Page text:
Once in awhile, an artist appears who produces exactly what you were looking for. The pop music scene has been overly blessed with strong female leads, from any of Ariana Grande’s continuously multiplying tracks (I love her and Nicki Minaj, but “Side to Side” is a bit much for me to get out without wincing a bit — “wrist icicle/dick bicycle?” Really?) to any of the pure gold that Rihanna and Beyoncé rain down on us. I’d been craving someone with a bit of a different sound for a while and around last spring ran into Izzy Bizu’s “White Tiger,” off her 2013 EP Coolbeanz. This track is liquid happiness and believe me, it makes a much better alarm then your AT&T default track “Spring Morning.” With a minimal rhythm of piano and percussion by her side throughout, it feels about as wholesome as watching How to Train your Dragon with your grandma (which is a 10/10 would recommend, by the way). It’s clean in lyrics and in production, it’s light, it’s substantial and it leaves you feeling the same as the track comes to a close.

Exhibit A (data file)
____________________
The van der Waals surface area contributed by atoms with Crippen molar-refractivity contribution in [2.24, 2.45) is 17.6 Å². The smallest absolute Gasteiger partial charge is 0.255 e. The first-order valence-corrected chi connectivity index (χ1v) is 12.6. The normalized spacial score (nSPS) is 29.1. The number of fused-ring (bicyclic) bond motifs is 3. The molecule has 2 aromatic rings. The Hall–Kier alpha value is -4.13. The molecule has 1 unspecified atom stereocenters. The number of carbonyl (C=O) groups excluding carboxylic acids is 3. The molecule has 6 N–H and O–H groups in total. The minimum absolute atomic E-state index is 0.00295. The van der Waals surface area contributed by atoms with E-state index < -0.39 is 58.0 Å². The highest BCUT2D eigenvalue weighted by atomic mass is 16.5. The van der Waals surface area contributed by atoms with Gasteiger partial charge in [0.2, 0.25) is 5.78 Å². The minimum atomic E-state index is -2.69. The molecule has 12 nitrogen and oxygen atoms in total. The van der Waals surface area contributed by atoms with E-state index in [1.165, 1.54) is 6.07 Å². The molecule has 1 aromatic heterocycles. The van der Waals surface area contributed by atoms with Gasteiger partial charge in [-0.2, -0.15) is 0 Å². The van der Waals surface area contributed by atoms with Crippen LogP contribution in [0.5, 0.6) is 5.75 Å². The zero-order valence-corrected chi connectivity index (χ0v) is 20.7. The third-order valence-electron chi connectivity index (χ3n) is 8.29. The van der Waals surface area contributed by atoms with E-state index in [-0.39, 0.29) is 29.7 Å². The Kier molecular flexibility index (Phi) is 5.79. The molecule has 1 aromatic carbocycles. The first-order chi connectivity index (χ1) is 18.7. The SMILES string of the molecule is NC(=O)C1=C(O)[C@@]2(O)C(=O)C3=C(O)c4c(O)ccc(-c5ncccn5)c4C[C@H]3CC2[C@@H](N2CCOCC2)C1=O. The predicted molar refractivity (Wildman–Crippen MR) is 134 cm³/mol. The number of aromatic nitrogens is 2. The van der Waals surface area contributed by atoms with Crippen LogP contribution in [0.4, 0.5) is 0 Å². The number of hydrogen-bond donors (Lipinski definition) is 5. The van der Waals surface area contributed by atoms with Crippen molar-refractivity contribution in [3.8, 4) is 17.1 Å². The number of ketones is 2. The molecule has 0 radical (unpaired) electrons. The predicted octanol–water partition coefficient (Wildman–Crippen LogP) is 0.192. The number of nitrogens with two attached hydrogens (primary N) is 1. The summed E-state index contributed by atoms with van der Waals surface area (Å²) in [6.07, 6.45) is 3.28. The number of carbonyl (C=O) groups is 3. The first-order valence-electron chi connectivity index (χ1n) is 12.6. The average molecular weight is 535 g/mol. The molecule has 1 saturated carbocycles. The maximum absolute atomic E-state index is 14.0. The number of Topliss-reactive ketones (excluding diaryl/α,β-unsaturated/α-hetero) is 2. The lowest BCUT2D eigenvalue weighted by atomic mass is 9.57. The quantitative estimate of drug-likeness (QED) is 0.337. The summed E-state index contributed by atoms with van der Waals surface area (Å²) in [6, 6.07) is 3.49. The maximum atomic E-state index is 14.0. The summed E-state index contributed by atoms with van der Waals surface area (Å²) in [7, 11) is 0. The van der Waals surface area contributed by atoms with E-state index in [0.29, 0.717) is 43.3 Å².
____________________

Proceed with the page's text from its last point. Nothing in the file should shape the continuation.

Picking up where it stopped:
Bizu has a voice that can range from throaty to lilting, but never with so much depth as Bettye Swann and Ella Fitzgerald, whose influence is obvious in Bizu’s debut album A Moment of Madness. The album, released on the September 2, is brilliant and not too simple. The accompaniment at any given moment echoes the styles of James Brown, the Black Keys and Maroon Five to meet Bizu in a perfectly-balanced middle.
“White Tiger” is a clear stand-out of the album, but Bizu created another layer of balance by placing the other major standout as the penultimate. “Mad Behaviour” sounds like it wants to save your soul.
And she does, kind of, if she gets saved first. “You’re the sweetest soul I’ve ever seen/ every time I scream/ you’re the man I go to” is the moment we witness and angel touching down on earth, as the piano backs away just slightly to let Bizu’s beautiful lift carry you off and up. The only thing that keeps Bizu, or you, grounded in this track is the ethereal chorus and deeply stable accompaniment. The chorus, especially on the lines “Savior rein me in/ One day I will save you” is sung with a quick nod to Adele but Bizu makes it entirely her own because her voice has such a different quality to it, a strange richness that still feels feather-light.